Provo latest city to ban fake marijuana
Provo • Utah County's seat is the latest city to outlaw fake marijuana.
The Municipal Council voted 5-1 to ban spice and other substances that could be used to get a high similar to marijuana.
For Greg Hudnall, Provo School District's student services director, the ordinance couldn't come too soon.
"This is becoming a major problem," Hudnall told the council. "This is the No. 1 complaint we have from parents. We have parents calling us asking what we can do about it."
Hudnall said four students were arrested in schools Tuesday for being intoxicated after using spice.
The ordinance, modeled in part on Ogden's ordinance, outlaws the possession, use and sale of 11 chemicals that simulate marijuana's effects, as well as any other substance that is chemically similar or duplicates the effects of THC, marijuana's active ingredient. Violators could be charged with a class B misdemeanor.
The ordinance also outlaws the possession of paraphernalia that could be used to grow, process or smoke spice. And that is one of the things that troubled Councilman Sterling Beck, who cast the only no vote.
"I don't want this to outlaw common gardeners," Beck said, noting the prohibition on seeds and cultivation tools used to grow the plants that form spice.
Beck also expressed concerns that the ordinance was an extreme overreach by the city into areas best left to the federal and state government.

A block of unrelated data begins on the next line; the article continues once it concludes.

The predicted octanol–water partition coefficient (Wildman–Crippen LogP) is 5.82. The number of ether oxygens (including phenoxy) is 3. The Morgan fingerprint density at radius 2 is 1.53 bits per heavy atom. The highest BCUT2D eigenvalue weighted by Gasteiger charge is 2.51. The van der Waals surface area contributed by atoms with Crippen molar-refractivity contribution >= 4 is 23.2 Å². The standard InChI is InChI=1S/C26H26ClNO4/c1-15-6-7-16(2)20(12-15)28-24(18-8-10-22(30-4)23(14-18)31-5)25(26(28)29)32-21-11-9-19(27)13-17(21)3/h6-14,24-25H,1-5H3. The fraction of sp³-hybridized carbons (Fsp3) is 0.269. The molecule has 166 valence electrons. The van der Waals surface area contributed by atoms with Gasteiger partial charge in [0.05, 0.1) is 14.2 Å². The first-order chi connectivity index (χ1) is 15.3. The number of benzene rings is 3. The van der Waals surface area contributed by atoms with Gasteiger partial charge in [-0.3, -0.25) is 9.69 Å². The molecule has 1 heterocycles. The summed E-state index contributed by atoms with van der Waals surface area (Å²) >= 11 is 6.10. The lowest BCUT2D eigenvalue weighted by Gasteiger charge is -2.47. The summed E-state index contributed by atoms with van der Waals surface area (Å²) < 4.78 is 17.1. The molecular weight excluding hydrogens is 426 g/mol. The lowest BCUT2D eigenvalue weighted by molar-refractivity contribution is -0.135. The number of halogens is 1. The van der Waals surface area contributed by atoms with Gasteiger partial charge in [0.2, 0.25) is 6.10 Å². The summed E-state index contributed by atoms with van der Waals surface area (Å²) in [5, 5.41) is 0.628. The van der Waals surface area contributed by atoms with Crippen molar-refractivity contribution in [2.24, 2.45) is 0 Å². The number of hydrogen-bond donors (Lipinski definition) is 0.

"I'm not a doctor, and Provo doesn't have an FDA," Beck said. He said the city should wait for the state to act rather than go out on its own.
But Councilwoman Sherrie Hall Everett, who pushed for the ordinance, doesn't see it as overreaching.
"I don't think the ordinance single-handedly expands government," Everett said.
Instead, she said the ordinance represents government closest to the people. She noted that people in the community have asked for the city to take action.
In addition to Hudnall, Police Chief Craig Geslison also asked the city to regulate spice. Geslison earlier told the council that spice was becoming a problem, and officers were finding people who were mixing it with marijuana.
The city ordinance contains provisions that allow state law to supersede portions of it that exceed the city's rules.
Spice had been available in convenience stores and smoke shops.
The Hookah Connection, a Provo smoke shop two blocks from City Center, sold spice. Employees at the store declined to comment about the ordinance Tuesday night.
Utah communities that have outlawed spice:
Box Elder County
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